Did Trump Just Say That Honoring the Geneva Conventions Is for Fools?
Policy + Politics

Did Trump Just Say That Honoring the Geneva Conventions Is for Fools?

© Joshua Roberts / Reuters

The many Americans concerned about the future of the country under President Donald Trump likely found little reassurance in his first television interview, which aired on ABC Wednesday night. The hour-long exchange with reporter David Muir touched on a wide range of topics, from the president’s insistence that torturing people for information is both effective and acceptable to lengthy complaints about how the new commander in chief believes he has been treated by the news media.

But buried in the discussion of the size of the crowd at his inauguration, bogus claims of voter fraud and the president’s insistence that only Fox News covers him fairly, was a particularly chilling moment in which Trump expressed his complete contempt not just for people who oppose him on policy grounds, but for the international norms and rules of conduct that have helped keep the world in a state of relative peace for decades.

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Muir brought up a comment Trump had made when speaking at the headquarters of the Central Intelligence Agency earlier this week. He began by falsely claiming that he had been against the invasion of Iraq, and then went on to complain that the United States had not materially profited from the effective takeover of a foreign country.

“The old expression, ‘to the victor belong the spoils’ -- you remember.  I always used to say, ‘Keep the oil.’” He later added the cryptic, “Maybe you’ll have another chance.  But the fact is, should have kept the oil.”

Other than the veiled suggestion that the United States might take another bite at the Iraq apple under a Trump administration, the comment was not new. Trump has repeatedly said that he believes U.S. forces should have seized the country’s oil fields. However, it was the first time that he has said so as president, lending more seriousness to his advocacy of what is, beyond question, a war crime.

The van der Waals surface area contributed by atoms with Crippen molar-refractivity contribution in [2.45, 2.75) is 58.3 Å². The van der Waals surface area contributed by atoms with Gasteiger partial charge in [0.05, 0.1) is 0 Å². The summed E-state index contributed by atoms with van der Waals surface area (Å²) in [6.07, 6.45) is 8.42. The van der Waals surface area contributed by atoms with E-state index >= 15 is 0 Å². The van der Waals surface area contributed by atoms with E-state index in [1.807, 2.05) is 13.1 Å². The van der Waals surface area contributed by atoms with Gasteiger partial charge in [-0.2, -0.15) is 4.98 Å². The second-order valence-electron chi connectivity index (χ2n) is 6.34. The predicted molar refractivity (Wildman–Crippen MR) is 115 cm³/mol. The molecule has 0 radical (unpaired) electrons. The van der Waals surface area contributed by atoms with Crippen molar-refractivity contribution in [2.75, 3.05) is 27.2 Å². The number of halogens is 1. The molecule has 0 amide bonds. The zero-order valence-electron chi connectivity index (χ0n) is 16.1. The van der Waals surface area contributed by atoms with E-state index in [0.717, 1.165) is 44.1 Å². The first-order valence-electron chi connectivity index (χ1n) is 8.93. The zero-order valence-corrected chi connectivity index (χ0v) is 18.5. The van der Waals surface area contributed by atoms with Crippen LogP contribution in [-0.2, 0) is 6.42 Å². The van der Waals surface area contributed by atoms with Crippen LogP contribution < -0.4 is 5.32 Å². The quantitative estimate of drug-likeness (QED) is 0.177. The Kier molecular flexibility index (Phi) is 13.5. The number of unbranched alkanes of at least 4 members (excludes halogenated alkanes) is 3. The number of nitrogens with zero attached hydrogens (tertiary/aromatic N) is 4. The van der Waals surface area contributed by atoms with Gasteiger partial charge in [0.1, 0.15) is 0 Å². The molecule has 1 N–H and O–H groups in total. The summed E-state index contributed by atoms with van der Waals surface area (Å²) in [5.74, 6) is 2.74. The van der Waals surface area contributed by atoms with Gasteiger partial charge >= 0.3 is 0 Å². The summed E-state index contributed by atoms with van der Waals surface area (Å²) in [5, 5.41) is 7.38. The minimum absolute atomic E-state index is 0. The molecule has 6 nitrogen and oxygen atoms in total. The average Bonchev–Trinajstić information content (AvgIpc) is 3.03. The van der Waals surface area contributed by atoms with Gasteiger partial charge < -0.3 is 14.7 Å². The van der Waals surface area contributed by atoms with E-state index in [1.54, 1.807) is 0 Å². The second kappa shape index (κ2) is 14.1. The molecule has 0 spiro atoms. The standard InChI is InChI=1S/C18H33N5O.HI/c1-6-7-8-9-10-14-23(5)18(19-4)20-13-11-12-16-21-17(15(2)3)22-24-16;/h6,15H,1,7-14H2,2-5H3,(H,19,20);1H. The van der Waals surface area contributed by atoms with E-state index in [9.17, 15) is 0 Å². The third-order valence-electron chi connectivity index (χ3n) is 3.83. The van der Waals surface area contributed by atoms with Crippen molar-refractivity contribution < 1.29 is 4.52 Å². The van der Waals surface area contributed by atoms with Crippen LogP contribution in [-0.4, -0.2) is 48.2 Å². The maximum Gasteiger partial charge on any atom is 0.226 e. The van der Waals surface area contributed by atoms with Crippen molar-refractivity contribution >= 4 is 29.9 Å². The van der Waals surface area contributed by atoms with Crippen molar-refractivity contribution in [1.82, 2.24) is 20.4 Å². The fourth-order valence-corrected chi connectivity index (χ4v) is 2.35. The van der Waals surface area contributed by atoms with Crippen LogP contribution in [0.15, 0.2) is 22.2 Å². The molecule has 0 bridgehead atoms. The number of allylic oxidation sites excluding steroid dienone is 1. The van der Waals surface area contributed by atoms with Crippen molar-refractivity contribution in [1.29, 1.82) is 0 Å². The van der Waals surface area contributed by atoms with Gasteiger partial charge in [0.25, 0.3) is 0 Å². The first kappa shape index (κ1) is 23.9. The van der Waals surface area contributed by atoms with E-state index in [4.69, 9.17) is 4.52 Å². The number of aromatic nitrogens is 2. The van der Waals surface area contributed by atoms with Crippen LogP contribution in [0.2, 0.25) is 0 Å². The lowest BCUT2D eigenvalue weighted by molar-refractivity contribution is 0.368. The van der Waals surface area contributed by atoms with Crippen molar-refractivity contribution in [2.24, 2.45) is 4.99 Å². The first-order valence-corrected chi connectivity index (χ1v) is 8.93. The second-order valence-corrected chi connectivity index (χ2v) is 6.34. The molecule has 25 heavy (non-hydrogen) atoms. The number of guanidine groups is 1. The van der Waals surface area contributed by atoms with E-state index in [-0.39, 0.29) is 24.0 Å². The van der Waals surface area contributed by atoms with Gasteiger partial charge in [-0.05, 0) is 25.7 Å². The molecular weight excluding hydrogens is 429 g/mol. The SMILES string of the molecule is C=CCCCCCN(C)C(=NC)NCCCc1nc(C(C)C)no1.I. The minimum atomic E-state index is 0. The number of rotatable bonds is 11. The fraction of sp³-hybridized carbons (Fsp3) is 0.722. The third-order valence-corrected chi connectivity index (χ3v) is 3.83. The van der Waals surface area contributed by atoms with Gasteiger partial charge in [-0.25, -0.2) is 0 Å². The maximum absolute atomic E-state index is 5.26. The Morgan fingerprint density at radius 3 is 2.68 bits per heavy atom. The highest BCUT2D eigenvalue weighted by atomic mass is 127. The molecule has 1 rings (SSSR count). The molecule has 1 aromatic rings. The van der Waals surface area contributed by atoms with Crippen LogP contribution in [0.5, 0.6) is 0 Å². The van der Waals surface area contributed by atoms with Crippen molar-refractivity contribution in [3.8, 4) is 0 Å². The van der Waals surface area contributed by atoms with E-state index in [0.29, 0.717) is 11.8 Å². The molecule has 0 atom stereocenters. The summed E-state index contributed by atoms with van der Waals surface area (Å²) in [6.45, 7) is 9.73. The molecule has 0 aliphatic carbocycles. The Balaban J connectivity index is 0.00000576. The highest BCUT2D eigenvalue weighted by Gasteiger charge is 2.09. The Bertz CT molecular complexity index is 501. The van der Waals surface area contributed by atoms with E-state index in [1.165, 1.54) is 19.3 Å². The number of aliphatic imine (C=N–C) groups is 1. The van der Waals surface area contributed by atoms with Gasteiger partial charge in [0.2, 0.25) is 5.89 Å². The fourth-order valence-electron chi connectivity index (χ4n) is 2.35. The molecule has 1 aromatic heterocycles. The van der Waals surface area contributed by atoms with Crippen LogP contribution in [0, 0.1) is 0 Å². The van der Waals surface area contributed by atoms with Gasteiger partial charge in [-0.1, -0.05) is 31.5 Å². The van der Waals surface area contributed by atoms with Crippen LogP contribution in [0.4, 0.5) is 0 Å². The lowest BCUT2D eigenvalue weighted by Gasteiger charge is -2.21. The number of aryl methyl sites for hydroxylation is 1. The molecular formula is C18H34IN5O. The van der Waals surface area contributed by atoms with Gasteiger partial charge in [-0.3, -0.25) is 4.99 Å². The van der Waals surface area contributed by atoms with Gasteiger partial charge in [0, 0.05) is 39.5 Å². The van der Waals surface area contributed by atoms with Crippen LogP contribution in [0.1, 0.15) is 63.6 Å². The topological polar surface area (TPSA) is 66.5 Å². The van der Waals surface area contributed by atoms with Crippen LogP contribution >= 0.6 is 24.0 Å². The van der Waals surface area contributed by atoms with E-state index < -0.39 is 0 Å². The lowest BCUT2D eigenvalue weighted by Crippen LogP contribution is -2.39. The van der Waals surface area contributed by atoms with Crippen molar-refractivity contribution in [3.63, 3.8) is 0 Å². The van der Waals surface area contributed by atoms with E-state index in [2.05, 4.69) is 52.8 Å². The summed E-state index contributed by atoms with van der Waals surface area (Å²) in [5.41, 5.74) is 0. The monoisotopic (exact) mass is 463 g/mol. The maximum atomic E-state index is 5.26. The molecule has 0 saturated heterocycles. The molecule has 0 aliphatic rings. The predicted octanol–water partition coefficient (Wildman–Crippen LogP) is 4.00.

Plundering an occupied country has been recognized as a violation of the laws of war since at least 1907. And article 33 of the fourth Geneva Convention dispenses with the idea that the U.S. can simply take ownership of Iraq’s oil fields in exactly three words: “Pillage is prohibited.”

Muir pointed that out, and Trump’s response was strikingly blunt and visceral.

DAVID MUIR: You've heard the critics who say that would break all international law, taking the oil. But I wanna get to the words ... that you ...

PRESIDENT TRUMP: Wait, wait, can you believe that? Who are the critics who say that? Fools.

DAVID MUIR: Let, let me ...

PRESIDENT TRUMP: I don't call them critics. I call them fools.

Trumps critics, in this case, are not fools. They are simply people who can read. And at this point, Trump must know that he is advocating a literal violation of international law. To all appearances, he just doesn’t care, and he appears to be increasingly impatient with the suggestion that his judgement about what is acceptable and what is beyond the pale may be terribly wrong.

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And because he is now entrusted with nuclear weapon launch codes, the power of the national security surveillance state, and the most powerful military the world has ever known, that should really worry everyone.